September 19, 2006, marked the 20th anniversary of hearings held by the U.S. Senate Subcommittee on Health, Committee on Finance, in the midst of a series of proposed amendments to the Social Security Act to end what was described as the “institutional bias” of Medicaid in financing long-term supports for persons with intellectual and developmental disabilities (ID/DD). The contention that Medicaid was biased toward institutional as opposed to community services for persons with ID/DD had become a major issue in the 1980s (e.g., Taylor, 1981) and was easily supported with various statistics. For example, in June 1982, 84.5% of the people with ID/DD who were receiving either Medicaid Intermediate Care Facility/Mental Retardation (ICF/MR) or Home and Community-Based Services (HCBS), the latter first authorized in 1981, were living in public and private institutions of 76 or more residents, and 74.4% were living in institutions of 151 or more people (Lakin, Hill, & Bruininks, 1985).
In response, Senator John Chafee introduced The Community and Family Living amendments of 1983 (S. 2053), which proposed radical reform of Medicaid, most notably by phasing out all Medicaid funding for institutional services for persons with ID/DD over a 10- to 15-year period. These amendments would have made Medicaid's federal financial participation available for HCBS while phasing down 85% of the federal financial participation for institutions of 16 or more residents. A revised Community and Family Living Amendments of 1985 (S. 873) was re-introduced by Senator Chafee in the 99th Congress (1985–1986). Its introduction in the Senate was followed by a companion bill in the House (H.R. 2523) and by another somewhat modified House version (H.R. 2902, introduced by Representative James Florio). These bills would have promoted the development of community services by greatly reducing federal financial participation for institutions. Specifically, after 1989, federal payments for institutional services would have been steadily reduced with funding after Fiscal Year (FY) 2000, being limited to 15% of 1985 expenditures. Community settings would be limited to no more than three times the size of the average U.S. household, or 8 people (2.7 × 3). Existing settings of 9 to 15 residents would be able to retain full Medicaid funding, but any new settings of such sizes after 1985 would be treated in the same way as larger institutions. In addition to these proposals, in 1985, Senator Bill Bradley and Representative Ron Wyden introduced identical bills (S. 1277 and H.R. 2863) under the title, Medicaid Home and Community-Based Services Improvement Act. This legislation would have authorized states to deliver HCBS to persons who would have otherwise needed skilled nursing or ICF/MR services under their Medicaid State Plan without requiring a Waiver application or linking the number of HCBS recipients to reductions in otherwise needed ICF/MR capacity. Finally, in 1985 Senator Lowell Weicker introduced the Quality Services for Disabled Individuals Act of 1985 (S. 1948). It was intended to improve the quality of existing services for persons with ID/DD and mental illness and to authorize, indeed require, that states include HCBS in their regular Medicaid State Plan services (repealing the “Waiver” aspect of HCBS that has endured since).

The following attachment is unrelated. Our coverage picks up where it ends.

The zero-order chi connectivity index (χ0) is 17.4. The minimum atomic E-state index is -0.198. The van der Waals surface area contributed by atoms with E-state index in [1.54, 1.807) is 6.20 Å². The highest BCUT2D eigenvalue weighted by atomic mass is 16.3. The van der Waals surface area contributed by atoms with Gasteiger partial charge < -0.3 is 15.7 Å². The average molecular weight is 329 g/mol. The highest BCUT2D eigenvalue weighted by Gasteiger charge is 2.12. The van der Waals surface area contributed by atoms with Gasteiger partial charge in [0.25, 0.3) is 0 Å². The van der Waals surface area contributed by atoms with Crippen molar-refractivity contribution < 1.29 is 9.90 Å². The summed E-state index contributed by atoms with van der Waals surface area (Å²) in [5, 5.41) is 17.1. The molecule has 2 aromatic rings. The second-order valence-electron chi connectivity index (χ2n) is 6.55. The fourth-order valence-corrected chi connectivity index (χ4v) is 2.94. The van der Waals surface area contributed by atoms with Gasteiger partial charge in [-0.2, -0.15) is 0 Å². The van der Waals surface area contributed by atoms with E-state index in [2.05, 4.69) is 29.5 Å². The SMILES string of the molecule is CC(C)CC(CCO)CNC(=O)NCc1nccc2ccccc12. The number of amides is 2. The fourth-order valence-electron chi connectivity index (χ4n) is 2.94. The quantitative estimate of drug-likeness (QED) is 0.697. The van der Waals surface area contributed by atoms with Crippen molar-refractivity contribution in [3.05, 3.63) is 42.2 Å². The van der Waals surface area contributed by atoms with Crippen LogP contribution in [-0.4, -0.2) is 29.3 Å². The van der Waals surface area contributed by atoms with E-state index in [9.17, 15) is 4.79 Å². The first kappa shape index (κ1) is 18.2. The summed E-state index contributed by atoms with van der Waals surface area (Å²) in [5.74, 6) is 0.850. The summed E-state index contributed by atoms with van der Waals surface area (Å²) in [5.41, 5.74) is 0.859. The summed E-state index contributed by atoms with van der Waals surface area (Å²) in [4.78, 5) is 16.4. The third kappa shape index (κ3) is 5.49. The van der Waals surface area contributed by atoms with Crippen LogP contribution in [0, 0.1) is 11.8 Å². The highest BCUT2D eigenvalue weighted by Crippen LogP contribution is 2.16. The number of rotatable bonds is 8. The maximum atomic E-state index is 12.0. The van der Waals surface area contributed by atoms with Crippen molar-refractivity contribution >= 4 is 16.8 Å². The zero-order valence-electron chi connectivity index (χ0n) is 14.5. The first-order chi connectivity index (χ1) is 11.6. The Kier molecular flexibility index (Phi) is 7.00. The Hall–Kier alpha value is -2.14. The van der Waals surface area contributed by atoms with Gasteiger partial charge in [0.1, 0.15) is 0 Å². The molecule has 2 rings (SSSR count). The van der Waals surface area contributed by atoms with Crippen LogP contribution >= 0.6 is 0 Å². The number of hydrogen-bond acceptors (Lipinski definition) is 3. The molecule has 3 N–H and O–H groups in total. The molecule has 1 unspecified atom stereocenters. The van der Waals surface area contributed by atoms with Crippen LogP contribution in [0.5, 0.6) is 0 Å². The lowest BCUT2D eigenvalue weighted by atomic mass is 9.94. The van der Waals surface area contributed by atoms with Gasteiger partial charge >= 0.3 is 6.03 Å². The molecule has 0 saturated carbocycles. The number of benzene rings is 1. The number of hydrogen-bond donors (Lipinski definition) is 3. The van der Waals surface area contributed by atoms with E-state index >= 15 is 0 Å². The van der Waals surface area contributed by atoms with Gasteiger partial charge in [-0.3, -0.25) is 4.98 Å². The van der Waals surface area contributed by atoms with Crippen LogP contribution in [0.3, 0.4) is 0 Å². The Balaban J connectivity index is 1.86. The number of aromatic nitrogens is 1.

In September 1986, at the end of the 99th Congress, all of these bills were still formally under consideration. In this context, the Subcommittee on Health, Senate Committee on Finance, scheduled a hearing to examine the role of Medicaid in supporting individuals with ID/DD, the issue of a Medicaid bias toward institutional care, and alternatives for program reform (Durenberger, 1987). Senator David Durenberger opened the hearing with questions: “Does the Medicaid program have a bias toward institutional care that is out of line with the needs of clients? Does that bias limit expansion or availability of what might be more desirable and effective for some developmental disabled individuals” (p. 2)?
Senator Weicker responded in his testimony, stating that “The Medicaid ICF/MR … program by everyone's assessment, is institutionally biased; at best it funds sheltered and limited opportunities and custodial care; and at worst, it promotes segregation, dependence and isolation” (p. 75). Ruth Luckasson, testifying on behalf of the American Association on Mental Retardation, summed up the bulk of the hearing's testimony, stating that: